When the villagers of Klineschloss start dying of blood loss, the town fathers suspect a resurgence of vampirism. While police inspector Karl remains skeptical, scientist Dr. von Niemann ... See full summary »
Count Alucard (read his name backwards) finds his way from Budapest to the swamps of the Deep South; his four nemeses are a medical doctor, a university professor, a jilted fiancé and the woman he loves.
Lon Chaney Jr.,
As famous surgeon, George Winson, lies on his deathbed, his wife Ann calls on unknown powers to save him. A strange woman (Lilyan) appears from nowhere and takes control. George recovers, ... See full summary »
A man on a fishing trip with three of his friends receives a blow to the head that makes him lose his memory. Three years later it all comes back to him, but on the day it does one of the men who was on the trip with him turns up dead.
Once again Paula ape woman is brought back to life, this time by a mad doctor and his disfigured assistant, who also kidnaps a nurse in order to have a female blood donor. By this time, ... See full summary »
While the title hadn't struck me as being familiar when I read Michael Elliott's positive review here, I later found out that it was in fact listed - albeit meriting only a single sentence! - in "Horror Films", a compendium of the genre written by Alan Frank and which basically served as my introduction to many horror classics as a child.
As Michael has said, the script (co-written by Leigh Brackett, future collaborator of the great Howard Hawks) is unusually literate for a low-budget horror film of the Forties, suggesting that its main influence may have been the Val Lewton horror cycle being made contemporaneously at RKO; though it never quite achieves their level of quality, it was a very pleasant surprise and it ought to be better known and, more importantly, seen (alas, given its virtually non-existent reputation and the fact that it's a Republic production, whose catalogue has recently been acquired by Paramount, its official release on DVD anytime soon seems a highly unlikely prospect...though I would love to be proved wrong).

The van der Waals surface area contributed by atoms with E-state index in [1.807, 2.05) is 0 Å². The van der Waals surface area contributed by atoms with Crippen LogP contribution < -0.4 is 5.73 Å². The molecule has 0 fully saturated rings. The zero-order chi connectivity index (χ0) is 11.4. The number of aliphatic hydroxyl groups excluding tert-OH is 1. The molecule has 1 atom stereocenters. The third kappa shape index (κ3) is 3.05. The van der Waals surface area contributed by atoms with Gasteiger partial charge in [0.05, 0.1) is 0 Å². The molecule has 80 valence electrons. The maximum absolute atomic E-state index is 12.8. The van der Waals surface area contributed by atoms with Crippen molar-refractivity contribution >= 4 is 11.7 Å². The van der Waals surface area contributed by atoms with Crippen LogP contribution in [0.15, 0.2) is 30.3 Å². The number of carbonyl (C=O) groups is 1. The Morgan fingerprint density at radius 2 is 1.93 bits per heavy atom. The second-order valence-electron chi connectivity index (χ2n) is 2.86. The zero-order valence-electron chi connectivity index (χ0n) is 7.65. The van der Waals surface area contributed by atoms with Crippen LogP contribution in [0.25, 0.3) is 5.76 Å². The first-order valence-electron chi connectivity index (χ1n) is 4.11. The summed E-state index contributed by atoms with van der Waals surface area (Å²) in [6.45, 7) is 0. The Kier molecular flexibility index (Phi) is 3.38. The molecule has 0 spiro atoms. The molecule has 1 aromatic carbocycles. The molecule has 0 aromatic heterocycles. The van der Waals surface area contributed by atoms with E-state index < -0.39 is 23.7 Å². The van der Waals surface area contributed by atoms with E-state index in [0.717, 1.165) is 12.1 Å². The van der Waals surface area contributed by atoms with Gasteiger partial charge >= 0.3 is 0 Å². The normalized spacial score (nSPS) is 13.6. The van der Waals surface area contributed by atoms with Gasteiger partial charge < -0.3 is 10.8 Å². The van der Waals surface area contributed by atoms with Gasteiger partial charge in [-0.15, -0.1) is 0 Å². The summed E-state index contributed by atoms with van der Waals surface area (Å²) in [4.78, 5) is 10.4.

Anyway, the combination of vampirism and voodoo is an intriguing one - though we don't really see much of either. The largely unknown cast responds remarkably well to the fanciful proceedings (which offer some new and interesting variations on the standard vampire lore) - but it's John Abbott as Fallon, the world-weary and rather sympathetic bloodsucker who obviously steals the show. The film features a number of effective sequences during its brief (a mere 59 minutes!) but thoroughly engaging running time: a booby-trap shotgun is fired and the bullet goes right through Abbott (shades of SON OF Dracula ) and lodges itself in the arm of one of the natives; only the vampire's clothes are reflected in a mirror (an effect borrowed from Universal's Invisible Man films) and when he looks at it, the mirror shatters of its own accord; the vampire attacks which mainly rely on Abbott's uneasy glare for their impact; the climax set in an ancient temple.
Looking at Lesley Selander's busy filmography (but whose work I had never seen before now), I'm left with the assumption that he was one of the innumerable unassuming journeyman directors who specialized in B-movies and Westerns in particular (at least 6 of his films are called "Fort Something Or Other"!); as a matter of fact, he inserts the obligatory poker game, followed by a bar-room brawl, even in THE VAMPIRE'S GHOST - having made Abbott the unlikely proprietor of a tavern (albeit using this identity merely as a cover for his true and sinister self). Still, given my enthusiastic reaction to the latter, I'm willing to give his FORT ALGIERS (1953; which has been available for some time at my local DVD outlet, without generating much interest to me personally) a chance - even if I'm pretty sure it won't be anywhere near as satisfying...
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